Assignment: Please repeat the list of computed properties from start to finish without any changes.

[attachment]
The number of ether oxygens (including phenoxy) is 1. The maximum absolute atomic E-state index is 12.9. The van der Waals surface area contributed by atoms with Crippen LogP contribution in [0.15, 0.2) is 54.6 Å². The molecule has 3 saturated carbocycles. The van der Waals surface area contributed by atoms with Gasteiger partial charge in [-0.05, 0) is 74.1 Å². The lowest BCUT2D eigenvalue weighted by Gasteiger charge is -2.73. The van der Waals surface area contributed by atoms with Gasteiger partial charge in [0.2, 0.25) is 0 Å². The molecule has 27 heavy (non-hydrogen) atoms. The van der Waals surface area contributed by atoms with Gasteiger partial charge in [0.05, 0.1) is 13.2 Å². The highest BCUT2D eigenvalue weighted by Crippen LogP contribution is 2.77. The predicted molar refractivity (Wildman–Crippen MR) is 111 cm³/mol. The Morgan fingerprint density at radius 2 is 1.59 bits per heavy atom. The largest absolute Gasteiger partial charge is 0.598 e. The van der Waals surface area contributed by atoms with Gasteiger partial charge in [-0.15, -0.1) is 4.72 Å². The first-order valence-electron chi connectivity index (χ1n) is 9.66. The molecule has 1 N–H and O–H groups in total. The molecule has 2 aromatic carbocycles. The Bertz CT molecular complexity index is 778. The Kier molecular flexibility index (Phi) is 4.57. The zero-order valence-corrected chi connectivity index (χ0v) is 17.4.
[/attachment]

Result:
The number of ether oxygens (including phenoxy) is 1. The maximum absolute atomic E-state index is 12.9. The van der Waals surface area contributed by atoms with Crippen LogP contribution in [0.15, 0.2) is 54.6 Å². The molecule has 3 saturated carbocycles. The van der Waals surface area contributed by atoms with Gasteiger partial charge in [-0.05, 0) is 74.1 Å². The lowest BCUT2D eigenvalue weighted by Gasteiger charge is -2.73. The van der Waals surface area contributed by atoms with Gasteiger partial charge in [0.2, 0.25) is 0 Å². The molecule has 27 heavy (non-hydrogen) atoms. The van der Waals surface area contributed by atoms with Gasteiger partial charge in [0.05, 0.1) is 13.2 Å². The highest BCUT2D eigenvalue weighted by Crippen LogP contribution is 2.77. The predicted molar refractivity (Wildman–Crippen MR) is 111 cm³/mol. The Morgan fingerprint density at radius 2 is 1.59 bits per heavy atom. The largest absolute Gasteiger partial charge is 0.598 e. The van der Waals surface area contributed by atoms with Gasteiger partial charge in [-0.15, -0.1) is 4.72 Å². The first-order valence-electron chi connectivity index (χ1n) is 9.66. The molecule has 1 N–H and O–H groups in total. The molecule has 2 aromatic carbocycles. The Bertz CT molecular complexity index is 778. The Kier molecular flexibility index (Phi) is 4.57. The zero-order valence-corrected chi connectivity index (χ0v) is 17.4.